All of Able Archer 83’s communications were coded and were preceded by the signal “Exercise exercise exercise”. But for paranoid Soviet intelligence operatives this was just another sign of maskirovka — “deception” — by the West. The Soviets had always believed that if the West attacked it would be under the guise of a military exercise — partly because the Kremlin had its own plans to attack the West under such a pretence. Soviet monitoring stations listened in to the Nato communications signals at every stage of Able Archer with alarm. Exercise? They would say that, wouldn’t they?
What’s more, Nato had changed its top-secret codes for the formal request to launch nuclear weapons since the last time it had held Able Archer. This added to the belief among the anxious Soviets that this was no war game but the real thing.
Andropov and his close clique of regular military and intelligence visitors convinced themselves that the West was about to launch a nuclear attack on their country. Some comrades with a better understanding of the West did not believe this was likely. But it was only a small, hardline group who came out to be around Andropov in his clinic.
So it was that on the night of Wednesday, November 9, 1983 — the climax of the Nato Able Archer exercise — that a petrified Andropov sat up all night. He looked back on a year of frightening relations with the West. The US president had called his leadership “evil”. He had talked of protecting the US from Soviet weapons with a satellite shield. The shooting down of the Korean airliner had unleashed even greater verbal assaults on the Kremlin leadership. The KGB had told him all the boxes were being ticked that signalled a nuclear attack was being prepared. Under the guise of the Nato exercise it looked to the old, paranoid Soviet leader that a nuclear strike was imminent. He now had at his fingertips the capacity to strike back and to hit western Europe and the United States with literally thousands of nuclear warheads, each one of which was potentially 40 times more powerful than the bomb dropped at Hiroshima.
If the Soviets had launched their nuclear weapons, Armageddon would have ensued. Tens of millions would have been killed directly by the impact of the nuclear missiles across western Europe and the United States. The massive arsenal of US nuclear missiles would then have been launched in retaliation from huge silos in the Midwest and from submarines across the oceans of the world. US commanders had boasted of being able to blast the Soviet Union back into the Stone Age. For those who survived the first rain of missiles, hundreds of millions more around the world would have died as a consequence of the nuclear radiation that would have been carried by winds and rain across continents. And millions more would have died in the starvation and chaos that followed in what was called the “nuclear winter”.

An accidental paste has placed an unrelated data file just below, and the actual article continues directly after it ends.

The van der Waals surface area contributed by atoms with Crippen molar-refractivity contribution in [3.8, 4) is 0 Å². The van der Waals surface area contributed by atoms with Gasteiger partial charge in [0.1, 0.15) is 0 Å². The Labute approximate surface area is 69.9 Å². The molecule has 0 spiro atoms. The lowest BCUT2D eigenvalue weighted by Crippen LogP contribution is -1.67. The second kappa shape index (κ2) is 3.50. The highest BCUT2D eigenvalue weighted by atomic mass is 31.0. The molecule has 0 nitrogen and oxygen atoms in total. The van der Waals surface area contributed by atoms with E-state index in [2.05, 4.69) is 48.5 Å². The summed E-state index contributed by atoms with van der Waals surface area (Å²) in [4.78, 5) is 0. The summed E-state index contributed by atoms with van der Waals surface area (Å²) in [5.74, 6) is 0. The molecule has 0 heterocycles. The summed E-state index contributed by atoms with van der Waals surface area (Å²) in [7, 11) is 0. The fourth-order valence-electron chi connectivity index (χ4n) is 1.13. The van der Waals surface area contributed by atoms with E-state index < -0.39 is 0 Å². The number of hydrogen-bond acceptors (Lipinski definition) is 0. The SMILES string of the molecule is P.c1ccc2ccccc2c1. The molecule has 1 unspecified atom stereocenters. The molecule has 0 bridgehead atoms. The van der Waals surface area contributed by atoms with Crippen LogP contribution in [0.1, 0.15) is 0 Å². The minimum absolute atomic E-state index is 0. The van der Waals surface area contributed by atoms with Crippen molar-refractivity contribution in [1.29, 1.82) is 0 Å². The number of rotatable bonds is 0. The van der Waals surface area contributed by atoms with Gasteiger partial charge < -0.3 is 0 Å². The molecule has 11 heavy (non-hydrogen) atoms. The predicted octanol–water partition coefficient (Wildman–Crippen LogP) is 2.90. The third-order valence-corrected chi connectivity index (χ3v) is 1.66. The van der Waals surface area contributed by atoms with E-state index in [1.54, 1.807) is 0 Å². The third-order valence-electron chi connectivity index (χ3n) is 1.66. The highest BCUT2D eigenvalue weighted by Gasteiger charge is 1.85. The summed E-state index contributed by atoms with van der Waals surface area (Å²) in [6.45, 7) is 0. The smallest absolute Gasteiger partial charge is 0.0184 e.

In the West on November 9, 1983, life carried on totally as normal. Children went to school, adults to work. People did their shopping and prepared evening meals. Very few even in military circles knew about Able Archer 83. Michael Heseltine, UK secretary of defence at the time, spent the day worrying about demonstrators who were surrounding Greenham Common airbase in protest against the introduction of American Pershing II missiles. The prime minister, Margaret Thatcher, held a meeting with the German chancellor, Helmut Kohl, in which they discussed European Economic Community industrial policy and the Iran-Iraq war. Uptown Girl by Billy Joel reached No 1 in the UK charts.
In the KGB London office, Oleg Gordievsky, the most senior KGB officer in the residency, thought the “Flash” telegram telling him to look out for signs of the imminent launch of nuclear missiles was absurd and he found it impossible to take the request seriously.
Why did Andropov not press the nuclear button that night? Well, first, of course, the Soviet early warning system did not pick up any evidence of the launch of missiles in Europe or North America. Second, the East Germans had a spy who had penetrated the very heart of Nato.
Rainer Rupp had been a student in West Germany in the late 1960s and part of the protest movement against the Vietnam War and the West German state. After a demonstration in Mainz he was befriended by an elderly man who, over some years, gradually recruited him into the HVA — the foreign intelligence division of the East German secret police, the Stasi. For many years Rupp was a sleeper agent for East Germany in the West. He had an English girlfriend who worked for Nato and in 1977 he joined the Nato staff based in Brussels. He was excellent at his job and rapidly rose through the ranks.